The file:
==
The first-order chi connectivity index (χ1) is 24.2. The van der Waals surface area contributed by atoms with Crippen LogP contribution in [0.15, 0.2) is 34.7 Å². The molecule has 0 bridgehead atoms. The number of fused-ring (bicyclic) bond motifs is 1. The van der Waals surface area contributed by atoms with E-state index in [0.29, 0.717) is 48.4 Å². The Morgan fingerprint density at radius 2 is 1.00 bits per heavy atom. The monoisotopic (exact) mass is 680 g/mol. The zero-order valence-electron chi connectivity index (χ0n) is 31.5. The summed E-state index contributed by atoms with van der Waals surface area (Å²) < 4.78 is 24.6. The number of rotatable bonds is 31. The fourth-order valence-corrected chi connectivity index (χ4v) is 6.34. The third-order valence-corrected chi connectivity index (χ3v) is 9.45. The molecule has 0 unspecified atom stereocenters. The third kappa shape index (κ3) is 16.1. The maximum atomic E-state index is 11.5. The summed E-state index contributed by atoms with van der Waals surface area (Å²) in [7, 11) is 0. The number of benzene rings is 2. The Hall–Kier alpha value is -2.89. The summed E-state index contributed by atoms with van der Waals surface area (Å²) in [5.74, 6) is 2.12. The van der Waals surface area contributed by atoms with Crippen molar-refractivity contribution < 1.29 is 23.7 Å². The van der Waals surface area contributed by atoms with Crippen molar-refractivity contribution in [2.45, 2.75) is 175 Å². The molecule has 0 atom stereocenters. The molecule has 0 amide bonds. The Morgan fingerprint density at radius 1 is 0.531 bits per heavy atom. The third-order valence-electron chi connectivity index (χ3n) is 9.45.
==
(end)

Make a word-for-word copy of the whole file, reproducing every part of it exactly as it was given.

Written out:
The first-order chi connectivity index (χ1) is 24.2. The van der Waals surface area contributed by atoms with Crippen LogP contribution in [0.15, 0.2) is 34.7 Å². The molecule has 0 bridgehead atoms. The number of fused-ring (bicyclic) bond motifs is 1. The van der Waals surface area contributed by atoms with E-state index in [0.29, 0.717) is 48.4 Å². The Morgan fingerprint density at radius 2 is 1.00 bits per heavy atom. The monoisotopic (exact) mass is 680 g/mol. The zero-order valence-electron chi connectivity index (χ0n) is 31.5. The summed E-state index contributed by atoms with van der Waals surface area (Å²) < 4.78 is 24.6. The number of rotatable bonds is 31. The fourth-order valence-corrected chi connectivity index (χ4v) is 6.34. The third-order valence-corrected chi connectivity index (χ3v) is 9.45. The molecule has 0 unspecified atom stereocenters. The third kappa shape index (κ3) is 16.1. The maximum atomic E-state index is 11.5. The summed E-state index contributed by atoms with van der Waals surface area (Å²) in [7, 11) is 0. The number of benzene rings is 2. The Hall–Kier alpha value is -2.89. The summed E-state index contributed by atoms with van der Waals surface area (Å²) in [5.74, 6) is 2.12. The van der Waals surface area contributed by atoms with Crippen molar-refractivity contribution < 1.29 is 23.7 Å². The van der Waals surface area contributed by atoms with Crippen molar-refractivity contribution in [2.45, 2.75) is 175 Å². The molecule has 0 atom stereocenters. The molecule has 0 amide bonds. The Morgan fingerprint density at radius 1 is 0.531 bits per heavy atom. The third-order valence-electron chi connectivity index (χ3n) is 9.45.